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Figure 2. Serum NFL levels in different ALS motor phenotypes. (A) sNFL levels in all individual motor phenotypes of ALS. (B) sNFL levels in the three grouped ALS motor phenotypes according to UMN or LMN impairment. (C) ROC curve for the discrimination between PLS and UMNp ALS. In (A,B) wide horizontal bars represent median values, narrower horizontal bars represent first and third quartiles. AUC, area under the curve; CI, confidence interval; LMN, lower motor neuron; NFL, neurofilament light chain; PLS, primary lateral sclerosis; PMA, progressive muscular atrophy; ROC, receiver operating characteristic; sNFL, serum neurofilament light chain; UMN, upper motor neuron; UMNp, upper-motor-neuron-predominant ALS.

sNFL levels negatively correlated with both ALSFRS-R score (r = −0.3628; 95% CI, −0.4935 to −0.2161; p < 0.0001; N = 161) and with disease duration at evaluation (r = −0.2672; 95% CI, −0.3922 to −0.1324; p < 0.0001). Accordingly, sNFL positively correlated with DPR (r = 0.4716; 95% CI, 0.3378 to 0.5867; p < 0.0001; N = 161; Figure 3). Relevantly, DPR did not differ between male and female patients (p = 0.7513), thus excluding a role of DPR in determining the sex difference observed in sNFL levels. We also found a significant difference in median sNFL levels among King’s stages (p = 0.0306), with increasing values from stage 1 (58.1 pg/mL; N = 23) through stage 2 (68.4 pg/mL; N = 52) to stages 3 (88.5 pg/mL; N = 128) and 4 (83.1 pg/mL; N = 6), although post hoc analysis demonstrated a significant difference only between stages 2 and 3 (p = 0.0360; Figure 4).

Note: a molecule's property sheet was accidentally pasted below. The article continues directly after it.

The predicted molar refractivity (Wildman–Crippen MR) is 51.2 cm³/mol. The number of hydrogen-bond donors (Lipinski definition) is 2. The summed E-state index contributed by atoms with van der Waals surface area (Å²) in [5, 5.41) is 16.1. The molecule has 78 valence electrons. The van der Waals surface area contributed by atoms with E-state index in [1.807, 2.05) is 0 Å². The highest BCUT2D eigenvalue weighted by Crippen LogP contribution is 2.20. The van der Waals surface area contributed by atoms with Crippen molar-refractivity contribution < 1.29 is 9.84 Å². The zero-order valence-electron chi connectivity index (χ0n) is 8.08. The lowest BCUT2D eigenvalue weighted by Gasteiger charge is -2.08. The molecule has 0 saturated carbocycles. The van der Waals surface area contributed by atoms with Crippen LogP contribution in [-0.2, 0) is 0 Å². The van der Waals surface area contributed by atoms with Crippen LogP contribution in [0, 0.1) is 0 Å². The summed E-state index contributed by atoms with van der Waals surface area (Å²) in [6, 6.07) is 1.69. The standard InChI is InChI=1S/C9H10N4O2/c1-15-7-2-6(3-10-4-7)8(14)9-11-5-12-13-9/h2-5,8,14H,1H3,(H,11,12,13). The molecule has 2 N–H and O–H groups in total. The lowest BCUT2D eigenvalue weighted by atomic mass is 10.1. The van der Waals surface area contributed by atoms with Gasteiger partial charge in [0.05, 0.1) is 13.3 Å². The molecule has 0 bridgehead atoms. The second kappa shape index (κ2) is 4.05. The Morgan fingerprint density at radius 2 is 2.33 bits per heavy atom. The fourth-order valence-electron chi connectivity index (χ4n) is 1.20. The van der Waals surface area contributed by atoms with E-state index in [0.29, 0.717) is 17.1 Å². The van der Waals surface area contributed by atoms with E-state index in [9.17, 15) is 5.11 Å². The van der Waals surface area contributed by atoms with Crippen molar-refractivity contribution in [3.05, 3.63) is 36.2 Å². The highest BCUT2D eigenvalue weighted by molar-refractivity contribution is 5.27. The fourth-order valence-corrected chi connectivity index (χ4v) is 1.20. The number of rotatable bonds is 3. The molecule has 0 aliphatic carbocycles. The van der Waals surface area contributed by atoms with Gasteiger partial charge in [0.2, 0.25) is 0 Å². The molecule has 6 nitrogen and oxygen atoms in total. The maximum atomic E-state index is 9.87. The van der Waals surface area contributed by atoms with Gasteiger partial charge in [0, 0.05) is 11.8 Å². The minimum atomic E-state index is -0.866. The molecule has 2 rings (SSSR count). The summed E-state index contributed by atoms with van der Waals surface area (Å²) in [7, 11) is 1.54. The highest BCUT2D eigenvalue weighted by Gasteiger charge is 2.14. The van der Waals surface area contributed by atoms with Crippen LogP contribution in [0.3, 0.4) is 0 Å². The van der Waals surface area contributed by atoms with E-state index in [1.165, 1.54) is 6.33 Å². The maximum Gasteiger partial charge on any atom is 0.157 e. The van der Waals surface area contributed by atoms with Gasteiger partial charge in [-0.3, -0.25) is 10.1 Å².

FIGURE 3